Saturday, June 5, 2010

The Circle Game

Basically, the way I see it, is that martial artists are reprogramming their patterns of thought to view the world in a circular format rather than a linear one.
It is a concept that extends beyond technique and merges into the student’s overall perception of reality itself. After all, linear forms are human, and not of nature. The universe works effortlessly, utilizing spin to create and sustain energy. This is true with planets or atoms, and everything else in between. Even space itself bends, causing starlight to curve as it travels from its source to our eyes.
In martial arts such as small-circle jiu-jitsu, aikido and judo, this relationship with the circle is paramount. The techniques won’t work without it. Force eases with its use, and an attacker’s energy can be transferred away from harming the defender.
When this concept is taken outside of the dojo, into daily life, it works the same way. Deflecting negativity allows our own energy to remain stable. We learn about cycles of seasons, growth, emotion, economy, injury and age. In the trees we see the rings of years, which are comparable to our own periods of inner development.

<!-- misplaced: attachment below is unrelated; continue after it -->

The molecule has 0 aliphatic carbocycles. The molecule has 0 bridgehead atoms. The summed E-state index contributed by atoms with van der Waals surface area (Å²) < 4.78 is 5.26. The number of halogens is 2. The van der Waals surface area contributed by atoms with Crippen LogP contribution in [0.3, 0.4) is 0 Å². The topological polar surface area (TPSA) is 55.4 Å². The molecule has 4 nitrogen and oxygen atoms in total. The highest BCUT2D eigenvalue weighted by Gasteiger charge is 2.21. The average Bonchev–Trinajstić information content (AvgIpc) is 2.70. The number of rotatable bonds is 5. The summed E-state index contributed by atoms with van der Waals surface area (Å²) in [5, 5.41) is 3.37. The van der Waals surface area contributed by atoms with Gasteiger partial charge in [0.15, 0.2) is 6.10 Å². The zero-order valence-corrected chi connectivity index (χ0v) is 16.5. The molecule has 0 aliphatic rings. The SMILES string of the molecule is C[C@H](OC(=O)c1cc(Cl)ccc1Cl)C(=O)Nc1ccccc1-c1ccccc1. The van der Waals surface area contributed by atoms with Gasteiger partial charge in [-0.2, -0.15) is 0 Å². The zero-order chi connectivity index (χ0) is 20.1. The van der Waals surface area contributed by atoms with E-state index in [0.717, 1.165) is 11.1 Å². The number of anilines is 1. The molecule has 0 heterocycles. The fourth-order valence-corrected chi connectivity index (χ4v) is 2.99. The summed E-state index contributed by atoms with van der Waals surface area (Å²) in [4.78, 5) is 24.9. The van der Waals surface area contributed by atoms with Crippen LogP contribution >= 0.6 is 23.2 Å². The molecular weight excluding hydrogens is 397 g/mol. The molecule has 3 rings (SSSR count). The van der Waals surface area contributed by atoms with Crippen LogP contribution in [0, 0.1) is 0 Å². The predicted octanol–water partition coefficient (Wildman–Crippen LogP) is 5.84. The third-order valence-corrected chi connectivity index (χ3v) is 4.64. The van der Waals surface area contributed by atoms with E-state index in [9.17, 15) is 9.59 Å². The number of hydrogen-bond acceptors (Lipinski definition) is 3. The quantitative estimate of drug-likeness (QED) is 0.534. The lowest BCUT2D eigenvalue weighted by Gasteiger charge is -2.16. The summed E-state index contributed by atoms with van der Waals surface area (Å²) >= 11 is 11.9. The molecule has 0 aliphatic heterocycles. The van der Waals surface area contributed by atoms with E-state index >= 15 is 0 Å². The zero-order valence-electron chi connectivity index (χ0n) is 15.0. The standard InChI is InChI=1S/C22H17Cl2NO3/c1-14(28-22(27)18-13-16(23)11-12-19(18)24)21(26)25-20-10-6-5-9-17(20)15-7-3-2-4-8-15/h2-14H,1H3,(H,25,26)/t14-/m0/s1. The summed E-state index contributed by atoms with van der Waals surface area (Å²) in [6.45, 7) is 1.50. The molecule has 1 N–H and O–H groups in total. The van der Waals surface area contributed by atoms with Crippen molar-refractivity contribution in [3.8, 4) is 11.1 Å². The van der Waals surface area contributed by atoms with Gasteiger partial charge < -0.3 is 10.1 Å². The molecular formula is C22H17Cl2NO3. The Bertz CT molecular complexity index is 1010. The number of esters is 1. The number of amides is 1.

However, while everything exists in circular form, as a species, we juxtapose our own patterns onto nature’s: square houses, right angled roads, rectangular books and screens, etc. This is because we don’t view the world around us as an integrated whole. We see it in limitations and separations.
But when we learn to think in circles, we maximize our energy and potential. In this way, we may expand our understanding of our own lives and remove ourselves from the boxes in which we have placed ourselves.


  1. To embrace circle over line is like learning yin without yang. The believe the study is both line and circle.

    Some brilliantly aiki arts - Wing Chun, is based on principles of line. Worth looking into.

  2. Softness and circuity is an important aspect in karatedo as well. Even though it is thought of as a hard art, traditional Okinawan karate contained both go (hardness) and ju (softness).

    I personally find both to be quite vital.

  3. Lines and squares are but artificial things, created in the attempt to understand natural forms, or as Fritjof Capra in his "Phisics of Tao" puts it, human concepts are like maps to the charter: ways to understand the world, but not the world itself.
    I like the blog you're running. If you're interested, I'm running a little blog myself about martial arts and taoist philosophy. I'd be glad if you take a look, the address is

  4. these are all good comments.... i am going to think about the ying/yang aspect of this a lot more and comment later....